Snack Attack: Homemade Hummus

Homemade hummus

Last weekend, while cruising around Jules’ new neighborhood, we ate the best hummus of our entire lives at a delightful little Egyptian restaurant (appropriately named the Hummus Cafe). I should have known I was about to have a life-changing experience; their hummus is so good that they named the restaurant after it! I’m not sure I can convey in words just how deliciously creamy, smooth and flavorful this stuff was, but needless to say, I became instantly obsessed with recreating it as soon as possible.

I hit the interwebs and the consensus was clear: for super smooth hummus, you need to skin your chickpeas. What! Who knew chickpeas even had skin?! Apparently, another trick is to add a bit of leftover water from the can of chickpeas, which makes the hummus even lighter and creamier. I decided to try both methods.

Hummus ingredients

I used this recipe as my guide, but customized it for my own tastes (I’m all about the lemon). Here’s what you’ll need:

1 15 oz can of chickpeas

½ cup tahini paste

Juice of ½ a large lemon

1 clove garlic, finely chopped

¾ teaspoon sea salt

Leftover chickpea water from the can

Olive oil, fresh parsley, and paprika for serving

Pita bread and/or baby carrot sticks for dipping

Chickpea skin

Smitten Kitchen says this step only takes nine minutes. LIES.

 

Drain the chickpeas and set the excess water aside. Then peel the chickpeas, gently pressing each one between your thumb and index finger until it pops out of the skin.

Blended chickpeas

Using a food processor, blend the skinless chickpeas until powdery blobs form (if your blender is like mine, you’ll have to stop every few seconds to scrape down the sides).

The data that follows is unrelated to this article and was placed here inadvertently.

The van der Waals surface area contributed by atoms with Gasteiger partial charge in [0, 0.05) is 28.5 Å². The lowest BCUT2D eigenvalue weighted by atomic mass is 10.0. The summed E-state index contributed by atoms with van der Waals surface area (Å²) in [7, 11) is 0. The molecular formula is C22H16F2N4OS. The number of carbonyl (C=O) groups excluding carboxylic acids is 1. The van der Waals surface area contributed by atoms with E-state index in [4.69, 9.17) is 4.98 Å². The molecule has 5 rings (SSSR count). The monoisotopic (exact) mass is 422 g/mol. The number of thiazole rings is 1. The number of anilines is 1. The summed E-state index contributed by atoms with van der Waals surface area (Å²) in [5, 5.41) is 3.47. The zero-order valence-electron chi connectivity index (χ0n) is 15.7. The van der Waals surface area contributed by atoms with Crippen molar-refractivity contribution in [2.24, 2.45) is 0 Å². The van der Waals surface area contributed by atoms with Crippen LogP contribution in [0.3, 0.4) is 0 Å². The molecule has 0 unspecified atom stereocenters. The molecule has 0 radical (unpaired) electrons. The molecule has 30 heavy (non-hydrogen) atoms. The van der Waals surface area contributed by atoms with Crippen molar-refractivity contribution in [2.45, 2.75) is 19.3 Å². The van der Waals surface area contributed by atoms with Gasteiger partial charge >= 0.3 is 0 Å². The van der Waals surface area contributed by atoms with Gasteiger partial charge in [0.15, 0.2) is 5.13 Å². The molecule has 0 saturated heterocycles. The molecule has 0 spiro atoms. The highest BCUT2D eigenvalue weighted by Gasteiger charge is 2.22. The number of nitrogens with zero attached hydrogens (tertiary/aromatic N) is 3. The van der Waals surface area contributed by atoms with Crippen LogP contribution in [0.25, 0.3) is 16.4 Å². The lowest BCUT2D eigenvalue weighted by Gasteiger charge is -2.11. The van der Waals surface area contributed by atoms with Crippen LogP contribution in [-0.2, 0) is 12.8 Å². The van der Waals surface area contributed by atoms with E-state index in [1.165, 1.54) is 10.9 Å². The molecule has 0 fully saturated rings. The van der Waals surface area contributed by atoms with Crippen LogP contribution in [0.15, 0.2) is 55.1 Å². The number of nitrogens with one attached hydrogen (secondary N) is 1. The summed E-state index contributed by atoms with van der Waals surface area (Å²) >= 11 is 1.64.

Add the lemon juice, tahini, garlic and salt and continue to puree until very smooth. With the blender still running, slowly pour in the chickpea water by the tablespoonful (I ended up using about 5 tablespoons). Consistency should eventually resemble that of a thick yogurt.

Hummus

Taste and add more salt, lemon or whatever floats your boat as needed. Transfer the hummus to a dish and let it sit in the fridge for 30 minutes or so. When you’re ready to serve it, drizzle with olive oil, sprinkle with paprika and garnish with fresh parsley. Then get ready to fight your friends for every last dollop on the plate.

It was almost as delicious as the Hummus Cafe’s – and far tastier than any hummus I’ve ever bought at the grocery store! Have you ever made your own hummus? I may or may not be eating it by the spoonful as I write this…

♥ Mil

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13 responses

    • I know, so strange, right?? Removing all the skins probably takes about 20 minutes, but it’s very easy…and the result is amazingly smooth, delicious hummus! Thanks for stopping by, Whitney 🙂

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